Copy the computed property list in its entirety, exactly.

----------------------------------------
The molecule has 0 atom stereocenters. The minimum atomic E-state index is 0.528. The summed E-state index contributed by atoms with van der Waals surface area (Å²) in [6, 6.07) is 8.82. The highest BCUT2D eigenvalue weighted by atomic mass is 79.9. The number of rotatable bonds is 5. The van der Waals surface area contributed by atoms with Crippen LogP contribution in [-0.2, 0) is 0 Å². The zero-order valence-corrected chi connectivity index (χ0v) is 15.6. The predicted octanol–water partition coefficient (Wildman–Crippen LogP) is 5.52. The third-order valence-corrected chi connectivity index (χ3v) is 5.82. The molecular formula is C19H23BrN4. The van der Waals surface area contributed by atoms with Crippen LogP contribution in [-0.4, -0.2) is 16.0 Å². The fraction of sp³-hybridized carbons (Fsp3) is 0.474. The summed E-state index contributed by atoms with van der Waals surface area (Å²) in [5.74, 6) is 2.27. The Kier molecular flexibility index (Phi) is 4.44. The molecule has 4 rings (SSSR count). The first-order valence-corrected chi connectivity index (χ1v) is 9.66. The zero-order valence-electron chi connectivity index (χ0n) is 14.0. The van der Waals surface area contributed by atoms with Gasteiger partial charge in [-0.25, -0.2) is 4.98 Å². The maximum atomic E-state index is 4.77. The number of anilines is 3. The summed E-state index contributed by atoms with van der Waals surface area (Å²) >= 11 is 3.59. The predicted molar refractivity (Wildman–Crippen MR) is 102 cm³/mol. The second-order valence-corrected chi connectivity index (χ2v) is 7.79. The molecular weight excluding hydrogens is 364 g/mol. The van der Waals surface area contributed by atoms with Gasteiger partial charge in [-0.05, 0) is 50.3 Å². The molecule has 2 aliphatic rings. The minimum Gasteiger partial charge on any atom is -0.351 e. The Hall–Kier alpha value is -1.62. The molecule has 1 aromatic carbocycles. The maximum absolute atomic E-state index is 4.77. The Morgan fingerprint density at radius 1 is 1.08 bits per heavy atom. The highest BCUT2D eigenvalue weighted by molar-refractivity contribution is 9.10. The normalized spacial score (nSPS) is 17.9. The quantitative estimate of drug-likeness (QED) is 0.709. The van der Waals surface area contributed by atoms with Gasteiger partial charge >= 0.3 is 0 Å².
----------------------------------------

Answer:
The molecule has 0 atom stereocenters. The minimum atomic E-state index is 0.528. The summed E-state index contributed by atoms with van der Waals surface area (Å²) in [6, 6.07) is 8.82. The highest BCUT2D eigenvalue weighted by atomic mass is 79.9. The number of rotatable bonds is 5. The van der Waals surface area contributed by atoms with Crippen LogP contribution in [-0.2, 0) is 0 Å². The zero-order valence-corrected chi connectivity index (χ0v) is 15.6. The predicted octanol–water partition coefficient (Wildman–Crippen LogP) is 5.52. The third-order valence-corrected chi connectivity index (χ3v) is 5.82. The molecular formula is C19H23BrN4. The van der Waals surface area contributed by atoms with Crippen LogP contribution in [-0.4, -0.2) is 16.0 Å². The fraction of sp³-hybridized carbons (Fsp3) is 0.474. The summed E-state index contributed by atoms with van der Waals surface area (Å²) in [5.74, 6) is 2.27. The Kier molecular flexibility index (Phi) is 4.44. The molecule has 4 rings (SSSR count). The first-order valence-corrected chi connectivity index (χ1v) is 9.66. The zero-order valence-electron chi connectivity index (χ0n) is 14.0. The van der Waals surface area contributed by atoms with Gasteiger partial charge in [-0.25, -0.2) is 4.98 Å². The maximum atomic E-state index is 4.77. The number of anilines is 3. The summed E-state index contributed by atoms with van der Waals surface area (Å²) >= 11 is 3.59. The predicted molar refractivity (Wildman–Crippen MR) is 102 cm³/mol. The second-order valence-corrected chi connectivity index (χ2v) is 7.79. The molecular weight excluding hydrogens is 364 g/mol. The van der Waals surface area contributed by atoms with Gasteiger partial charge in [-0.05, 0) is 50.3 Å². The molecule has 2 aliphatic rings. The minimum Gasteiger partial charge on any atom is -0.351 e. The Hall–Kier alpha value is -1.62. The molecule has 1 aromatic carbocycles. The maximum absolute atomic E-state index is 4.77. The Morgan fingerprint density at radius 1 is 1.08 bits per heavy atom. The highest BCUT2D eigenvalue weighted by molar-refractivity contribution is 9.10. The normalized spacial score (nSPS) is 17.9. The quantitative estimate of drug-likeness (QED) is 0.709. The van der Waals surface area contributed by atoms with Gasteiger partial charge >= 0.3 is 0 Å².